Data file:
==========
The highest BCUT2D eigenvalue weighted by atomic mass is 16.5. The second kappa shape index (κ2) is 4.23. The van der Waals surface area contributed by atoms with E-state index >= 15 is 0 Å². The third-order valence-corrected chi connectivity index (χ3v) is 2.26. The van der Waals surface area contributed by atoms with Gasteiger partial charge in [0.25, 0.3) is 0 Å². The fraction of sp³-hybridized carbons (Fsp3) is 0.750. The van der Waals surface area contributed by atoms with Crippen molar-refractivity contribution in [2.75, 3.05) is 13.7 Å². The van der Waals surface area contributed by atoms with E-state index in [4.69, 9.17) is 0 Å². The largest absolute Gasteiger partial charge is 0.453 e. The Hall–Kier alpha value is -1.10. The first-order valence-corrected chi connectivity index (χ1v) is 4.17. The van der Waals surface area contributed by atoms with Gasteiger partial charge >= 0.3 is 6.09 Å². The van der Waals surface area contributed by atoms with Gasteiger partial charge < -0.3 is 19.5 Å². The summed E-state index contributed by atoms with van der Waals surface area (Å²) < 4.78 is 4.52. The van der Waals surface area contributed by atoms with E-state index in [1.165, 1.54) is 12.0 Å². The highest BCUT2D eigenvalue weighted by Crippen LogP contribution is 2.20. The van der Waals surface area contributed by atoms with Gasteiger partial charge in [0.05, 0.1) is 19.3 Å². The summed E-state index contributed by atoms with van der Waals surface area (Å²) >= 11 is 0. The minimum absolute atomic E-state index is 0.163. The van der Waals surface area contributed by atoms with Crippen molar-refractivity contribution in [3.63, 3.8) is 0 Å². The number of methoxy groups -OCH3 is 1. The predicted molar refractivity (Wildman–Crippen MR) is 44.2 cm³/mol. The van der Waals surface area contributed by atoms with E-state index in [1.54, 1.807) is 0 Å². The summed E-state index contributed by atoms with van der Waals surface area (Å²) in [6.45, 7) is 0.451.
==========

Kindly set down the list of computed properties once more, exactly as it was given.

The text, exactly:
The highest BCUT2D eigenvalue weighted by atomic mass is 16.5. The second kappa shape index (κ2) is 4.23. The van der Waals surface area contributed by atoms with E-state index >= 15 is 0 Å². The third-order valence-corrected chi connectivity index (χ3v) is 2.26. The van der Waals surface area contributed by atoms with Gasteiger partial charge in [0.25, 0.3) is 0 Å². The fraction of sp³-hybridized carbons (Fsp3) is 0.750. The van der Waals surface area contributed by atoms with Crippen molar-refractivity contribution in [2.75, 3.05) is 13.7 Å². The van der Waals surface area contributed by atoms with E-state index in [4.69, 9.17) is 0 Å². The largest absolute Gasteiger partial charge is 0.453 e. The Hall–Kier alpha value is -1.10. The first-order valence-corrected chi connectivity index (χ1v) is 4.17. The van der Waals surface area contributed by atoms with Gasteiger partial charge >= 0.3 is 6.09 Å². The van der Waals surface area contributed by atoms with Gasteiger partial charge < -0.3 is 19.5 Å². The summed E-state index contributed by atoms with van der Waals surface area (Å²) < 4.78 is 4.52. The van der Waals surface area contributed by atoms with E-state index in [1.165, 1.54) is 12.0 Å². The highest BCUT2D eigenvalue weighted by Crippen LogP contribution is 2.20. The van der Waals surface area contributed by atoms with Gasteiger partial charge in [0.05, 0.1) is 19.3 Å². The summed E-state index contributed by atoms with van der Waals surface area (Å²) >= 11 is 0. The minimum absolute atomic E-state index is 0.163. The van der Waals surface area contributed by atoms with Crippen molar-refractivity contribution in [3.63, 3.8) is 0 Å². The number of methoxy groups -OCH3 is 1. The predicted molar refractivity (Wildman–Crippen MR) is 44.2 cm³/mol. The van der Waals surface area contributed by atoms with E-state index in [1.54, 1.807) is 0 Å². The summed E-state index contributed by atoms with van der Waals surface area (Å²) in [6.45, 7) is 0.451.